Date: Wed, 3 Oct 2007 07:44:19 -0700
Reply-To: "Ornelas, Fermin" <FerminOrnelas@azdes.gov>
Sender: "SPSSX(r) Discussion" <SPSSX-L@LISTSERV.UGA.EDU>
From: "Ornelas, Fermin" <FerminOrnelas@azdes.gov>
Subject: Re: Regression Analysis
Content-Type: TEXT/plain; charset="iso-8859-1"
Whenever you have dummy variables you will always have one dummy less fit into the model. As Hector already pointed out you want to avoid perfect correlation between two predictors. The effect on the missing dummy is collapsed into the constant coefficient.
From: SPSSX(r) Discussion [mailto:SPSSX-L@LISTSERV.UGA.EDU] On Behalf Of Björn Türoque
Sent: Wednesday, October 03, 2007 6:31 AM
Subject: Re: Regression Analysis
This may sound like a dumb question, but did you happen to make two gender
variables one for male (values 1 and 0) and one for female (values 1 and
))? Putting both of them in will cause problems, but I don't know if it will
cause the problem you are talking about. For your regression you should only
use one variable for gender.
I only bring this possiblity up because one very simple mistake I often see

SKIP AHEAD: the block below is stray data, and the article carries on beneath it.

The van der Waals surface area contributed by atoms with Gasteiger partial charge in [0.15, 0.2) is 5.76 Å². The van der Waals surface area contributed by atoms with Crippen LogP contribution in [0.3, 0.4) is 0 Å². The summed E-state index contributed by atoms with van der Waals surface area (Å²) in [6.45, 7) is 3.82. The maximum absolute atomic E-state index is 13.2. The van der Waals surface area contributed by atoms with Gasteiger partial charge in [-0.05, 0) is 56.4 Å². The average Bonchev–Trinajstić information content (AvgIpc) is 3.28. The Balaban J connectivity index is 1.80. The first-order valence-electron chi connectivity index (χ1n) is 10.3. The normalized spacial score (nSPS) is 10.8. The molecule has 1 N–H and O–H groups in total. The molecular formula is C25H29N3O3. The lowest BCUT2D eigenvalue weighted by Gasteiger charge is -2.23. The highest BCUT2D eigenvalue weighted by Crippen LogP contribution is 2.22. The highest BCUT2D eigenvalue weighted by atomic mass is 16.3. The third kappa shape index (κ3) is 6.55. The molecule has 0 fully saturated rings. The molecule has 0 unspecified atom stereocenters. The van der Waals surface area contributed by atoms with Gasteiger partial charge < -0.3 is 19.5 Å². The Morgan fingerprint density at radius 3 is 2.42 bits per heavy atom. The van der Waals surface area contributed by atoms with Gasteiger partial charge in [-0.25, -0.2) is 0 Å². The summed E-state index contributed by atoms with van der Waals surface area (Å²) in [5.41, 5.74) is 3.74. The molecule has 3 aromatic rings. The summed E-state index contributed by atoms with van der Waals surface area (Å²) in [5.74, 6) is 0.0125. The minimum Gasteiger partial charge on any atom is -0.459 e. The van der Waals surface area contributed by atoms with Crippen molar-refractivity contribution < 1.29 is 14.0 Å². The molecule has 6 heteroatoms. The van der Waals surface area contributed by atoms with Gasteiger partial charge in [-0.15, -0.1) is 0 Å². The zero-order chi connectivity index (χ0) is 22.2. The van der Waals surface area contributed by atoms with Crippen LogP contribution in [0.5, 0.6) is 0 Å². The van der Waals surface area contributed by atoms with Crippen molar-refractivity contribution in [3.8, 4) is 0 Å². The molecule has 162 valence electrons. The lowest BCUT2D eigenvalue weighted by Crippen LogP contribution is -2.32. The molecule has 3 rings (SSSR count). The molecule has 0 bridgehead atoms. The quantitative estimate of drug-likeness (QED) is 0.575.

when people first run regression with recoded dummy variables is that they
place all of the dummy variables into the equation, when you need to leave
at least one out.
On 10/2/07, Matt Donley <email@example.com> wrote:
> Hello all,
> My name is Matt, I am a third year psychology student at Monash University
> in Melbourne, Australia.
> My group is conducting a research project into the relationship between
> alcohol consumption and sex-related alcohol expectancies, with gender and
> age as moderating factors. In order to obtain results, we are running a
> hierarchical multiple regression using SPSS v15.0 but have encountered a
> After centering relevant variables including age and recoding gender using
> dummy variables (0,1) and performing interaction terms, we ran the
> regression analysis.
> First level: sexual expectancies
> Second level: age and gender
> Third level: interaction terms
> We found significant results for enhancement (a sexual expectancy) and
> genderXenhancement. We are now calculating an interaction graph and
> require unstandardised correlation coefficients but for some reason SPSS
> has excluded gender.
> Can anyone please suggest possible solutions as to how we would go about
> getting this data from the regression analysis? We have tried recoding the
> gender data as suggested by our tutor but we still do not get the data we
> need to produce the interaction graph. Any help would be greatly
> appreciated as we are really sturggling and running out of time before we
> have to hand it in.
> Thank-you in advance,
375 Hudson Street
New York, NY 10014-3657
Some people are just born to rock!
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